Outside, it’s sure beginning to feel a lot like Christmas — time to start looking for lights for the holidays, so you can hang them before it gets even colder. Right now, stores have ample supplies and variety, though lights tend to be pricier at the start of the season than at the end.
Need to know: With about 300 styles of Christmas lights on the market, decide at the outset just what you’ll be illuminating, then figure out how that translates into yards and yards of bulbs and wires. Buy just what you need, plus an extra string.
Safety first: Check for the red or green Underwriters Laboratories (UL) marks on all light strings and extension cords. A green holographic UL mark means the light strings should be used only indoors. A red holographic mark indicates the lights can be used inside and out.
Glow white or glow bright? Clear (white) lights are the perennial best-sellers for trimming trees and wreaths and for decorating the house, both inside and out. Colored lights’ popularity rises and falls, but they’ve been on the upswing in recent years — that includes traditional ceramic holiday lights (the large bulbs popular 25 to 30 years ago), as well as crystal and iridescent bulbs.
Shapes aplenty: There are icicle light sets, for porches and fascia; rope lights, to wrap around trees; and net lights, for shrubs. Also, 6-inch light spheres and light clusters that look like grapes; candle lights; beaded icicle lights; red carnation lights; holly-berry lights; and cell-phone lights. Some twinkle; others don’t.
What will it cost? Five dollars for a set of 300 clear indoor/outdoor miniature rope lights; about the same for 150 net or multicolored miniatures. Light spheres and light clusters run about $10 for 100.
Still more options: Lighted reindeer for the yard have become almost as popular as icicle lights — they’re actually wires of lights shaped like the critters. Depending on size, they can run from $10 to $100.
Don’t forget to ask: About timers, since you don’t want to waste motion or energy turning the lights on and off. Make sure the timers are rated for outdoor use. Also, be sure your extension cords are rated for the outdoors. If you don’t have a ground-fault circuit interrupter receptacle outdoors, buy an extension cord with a built-in GFCI for about $25.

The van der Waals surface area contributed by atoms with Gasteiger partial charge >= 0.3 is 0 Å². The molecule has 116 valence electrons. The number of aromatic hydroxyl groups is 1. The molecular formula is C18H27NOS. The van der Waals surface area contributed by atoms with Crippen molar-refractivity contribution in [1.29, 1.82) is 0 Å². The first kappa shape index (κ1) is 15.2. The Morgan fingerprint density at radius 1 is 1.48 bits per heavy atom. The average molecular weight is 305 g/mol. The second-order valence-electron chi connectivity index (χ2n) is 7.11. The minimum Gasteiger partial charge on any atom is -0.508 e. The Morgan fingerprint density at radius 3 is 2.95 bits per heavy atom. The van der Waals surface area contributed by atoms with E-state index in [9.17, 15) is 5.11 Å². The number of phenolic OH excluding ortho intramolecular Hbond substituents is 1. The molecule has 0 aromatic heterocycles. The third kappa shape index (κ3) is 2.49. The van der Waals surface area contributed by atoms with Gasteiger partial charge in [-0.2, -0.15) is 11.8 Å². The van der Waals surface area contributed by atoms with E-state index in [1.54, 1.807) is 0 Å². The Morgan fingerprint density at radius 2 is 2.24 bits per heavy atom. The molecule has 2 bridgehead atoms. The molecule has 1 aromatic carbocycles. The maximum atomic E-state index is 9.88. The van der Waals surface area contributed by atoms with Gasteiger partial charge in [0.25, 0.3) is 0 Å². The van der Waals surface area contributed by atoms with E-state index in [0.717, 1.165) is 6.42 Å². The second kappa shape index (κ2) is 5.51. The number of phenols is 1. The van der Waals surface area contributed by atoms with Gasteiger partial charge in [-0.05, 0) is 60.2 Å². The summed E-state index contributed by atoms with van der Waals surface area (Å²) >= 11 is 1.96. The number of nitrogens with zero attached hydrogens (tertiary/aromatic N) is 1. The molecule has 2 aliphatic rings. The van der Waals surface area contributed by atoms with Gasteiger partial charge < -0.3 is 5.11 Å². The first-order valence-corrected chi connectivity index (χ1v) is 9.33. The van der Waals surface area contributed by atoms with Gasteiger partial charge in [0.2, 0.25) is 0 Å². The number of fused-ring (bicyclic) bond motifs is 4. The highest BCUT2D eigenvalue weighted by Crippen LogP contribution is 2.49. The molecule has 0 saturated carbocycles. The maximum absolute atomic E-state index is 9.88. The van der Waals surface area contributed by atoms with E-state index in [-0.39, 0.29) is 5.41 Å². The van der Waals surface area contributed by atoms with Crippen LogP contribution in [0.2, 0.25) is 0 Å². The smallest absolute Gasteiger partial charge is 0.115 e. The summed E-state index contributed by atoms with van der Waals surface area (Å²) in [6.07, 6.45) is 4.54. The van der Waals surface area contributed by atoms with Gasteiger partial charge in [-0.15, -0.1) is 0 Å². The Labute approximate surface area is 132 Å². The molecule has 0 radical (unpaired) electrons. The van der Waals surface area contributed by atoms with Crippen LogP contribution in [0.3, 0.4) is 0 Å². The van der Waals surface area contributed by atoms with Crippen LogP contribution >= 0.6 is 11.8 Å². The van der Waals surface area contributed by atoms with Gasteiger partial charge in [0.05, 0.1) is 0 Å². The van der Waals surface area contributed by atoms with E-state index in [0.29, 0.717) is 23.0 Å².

Operating manual: Follow manufacturers’ guidelines for stringing light sets. As a general rule, UL recommends using no more than three standard-size sets of lights together. Do not overload extension cords or electrical receptacles.
Place the brightest lights closest to the house, the dimmer ones farther away. That keeps the dim lights from being lost in the greater glow. Wrap roping, garland or lights around banisters and columns in barber-pole fashion. Intertwine lights with nonlighted garland in the same manner.
Lighting the way: If you illuminate your driveway especially for the holidays, make sure there’s enough room for vehicle turnaround and navigation. Some guests may be unfamiliar with your driveway, so allow at least one foot of clearance on either side, to keep the lights from being crushed. And make sure animals won’t be able to entangle themselves in your decorations.
An ounce of prevention: Inspect last year’s holiday lights and extension cords before reusing them this year. Replace any that are fraying or otherwise damaged. Pay special attention to lights, cords or decorations that may have been damaged by winter weather.
(Want Alan J. Heavens’ advice on a home-improvement project or purchase? E-mail him at aheavensphillynews.com or write to him at The Inquirer, Box 8263, Philadelphia PA 19101.)